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Foster parents offer more than safe haven

Editorial by Chris Kovatch

 

This week I want to change things up a bit and share about our decision to become foster parents, the path to get there, and how it changed us.

Christi and I had always talked about having a large family, but I also felt convicted about pursuing adoption. When I graduated from college, my goal was to begin a career with Child Protective Services. The issue I ran into upon graduating is that the State had recently added additional budget cuts and the positions I had anticipated applying for was suddenly non-existent. Life has a funny way of working things out. I decided that while my career plans went a different direction that we could still make an impact on a child’s life by being foster parents with the goal of becoming adoptive parents at some point.

We began the process by attending an informational meeting that highlighted the necessary training, background checks, and home studies. We jumped into the process full force. In the grand scheme of things, even though the process was quite intensive, and for good reason, it moved along rather smoothly. We completed our training and home studies. The Health and Fire Inspectors cleared our house for the program. I find it important to note that my children should feel much safer as we added smoke detectors to every room of the house. After all of the required tasks were complete, we received our license.

Almost immediately, we received a call for a placement. We had originally decided that we wanted to open our home to one child, no older than our oldest. That was our only real stipulation. The call we received was for a sibling group. The goal is to keep siblings together. As we began to process the request we soon came to the realization that with 4 or 5 kids (at this point we had our 3 biological children) our life would be crazy either way, so we moved forward hoping this was the path that we were supposed to take.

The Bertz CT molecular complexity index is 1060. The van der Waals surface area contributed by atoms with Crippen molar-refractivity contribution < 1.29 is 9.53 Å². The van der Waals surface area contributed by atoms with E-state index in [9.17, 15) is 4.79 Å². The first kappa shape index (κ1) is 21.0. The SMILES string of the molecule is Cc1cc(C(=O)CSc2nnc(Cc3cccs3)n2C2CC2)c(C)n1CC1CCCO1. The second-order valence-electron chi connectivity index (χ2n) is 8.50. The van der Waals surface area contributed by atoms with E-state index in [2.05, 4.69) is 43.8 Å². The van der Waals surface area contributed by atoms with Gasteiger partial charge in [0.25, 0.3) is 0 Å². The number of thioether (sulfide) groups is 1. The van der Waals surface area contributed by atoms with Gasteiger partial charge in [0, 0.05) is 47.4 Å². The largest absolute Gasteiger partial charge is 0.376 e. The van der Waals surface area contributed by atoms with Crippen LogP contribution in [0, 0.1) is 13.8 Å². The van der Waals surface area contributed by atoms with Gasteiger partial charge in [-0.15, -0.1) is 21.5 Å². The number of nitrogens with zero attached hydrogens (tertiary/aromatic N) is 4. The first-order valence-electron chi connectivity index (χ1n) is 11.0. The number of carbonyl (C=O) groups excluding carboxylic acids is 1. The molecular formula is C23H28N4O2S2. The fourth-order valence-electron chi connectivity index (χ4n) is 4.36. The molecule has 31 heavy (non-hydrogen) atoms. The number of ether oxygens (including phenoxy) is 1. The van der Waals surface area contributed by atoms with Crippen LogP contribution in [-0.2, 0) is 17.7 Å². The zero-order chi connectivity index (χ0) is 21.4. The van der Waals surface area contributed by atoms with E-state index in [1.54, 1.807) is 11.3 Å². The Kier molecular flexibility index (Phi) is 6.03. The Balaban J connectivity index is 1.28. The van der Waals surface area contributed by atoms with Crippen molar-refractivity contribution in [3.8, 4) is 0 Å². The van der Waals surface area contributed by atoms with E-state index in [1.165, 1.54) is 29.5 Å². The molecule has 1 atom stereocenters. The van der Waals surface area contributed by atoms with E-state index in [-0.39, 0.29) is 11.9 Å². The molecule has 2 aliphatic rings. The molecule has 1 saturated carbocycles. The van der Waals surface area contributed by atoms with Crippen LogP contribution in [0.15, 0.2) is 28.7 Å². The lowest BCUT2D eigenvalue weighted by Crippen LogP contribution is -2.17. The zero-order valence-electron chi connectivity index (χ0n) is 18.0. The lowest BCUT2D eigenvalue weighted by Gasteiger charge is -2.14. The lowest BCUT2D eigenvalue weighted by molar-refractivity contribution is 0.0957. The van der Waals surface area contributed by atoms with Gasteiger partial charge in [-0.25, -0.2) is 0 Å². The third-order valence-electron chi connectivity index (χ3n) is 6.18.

Annabel and Daniel were with us for 5 short months, but it seemed like forever. They were instantly part of our family. The goal in foster care is almost always reunification with their biological parents, but that doesn’t stop the bond from developing between a foster parent and the children. I won’t lie and say that when they returned home that it was easy to handle. It wasn’t. I just have to believe that God brought them into our lives for a reason; that the time that they spent with us made some sort of impact that changed their life for the better. These days they live with their uncle and look happy and healthy. I really couldn’t ask for more.

Almost immediately after they returned home Summer and Stryker joined our brood. They lived with us for about a year and half before we adopted them. During that time we worked hard to ensure if they returned home that they were in a place developmentally that they needed to be. Summer went through behavioral and speech therapy to catch her up to children her age. Stryker was just 4 months old when he came to us, so we were able to ensure he was on the proper path developmentally from pretty much day one.

Summer and Stryker are as much part of our family as are our biological children. We even like to say that with Stryker’s infatuation with fast cars and motorcycles that he is more Kovatch that all of the other kids.

The whole process has taught us quite a bit. It has helped us to look past stereotypes and hopefully we help others in the same way. I had a certain stereotype in my mind about foster parents prior to becoming one and I can say I couldn’t have been farther from the truth. The foster parents that I have come to know are some of the most loving and generous people I have ever encountered. We do get a number of strange looks when we go out to eat or go shopping, but instead of using those as something negative, we like to use them as an opportunity to share how fostering and adoption can change the life of a child. If you have ever considered this path or have questions, I urge you to reach out to our local CPS office for information. Unfortunately, there are a number of children who need a home. Think of the impact you could have on a child’s life by stepping up and opening your home.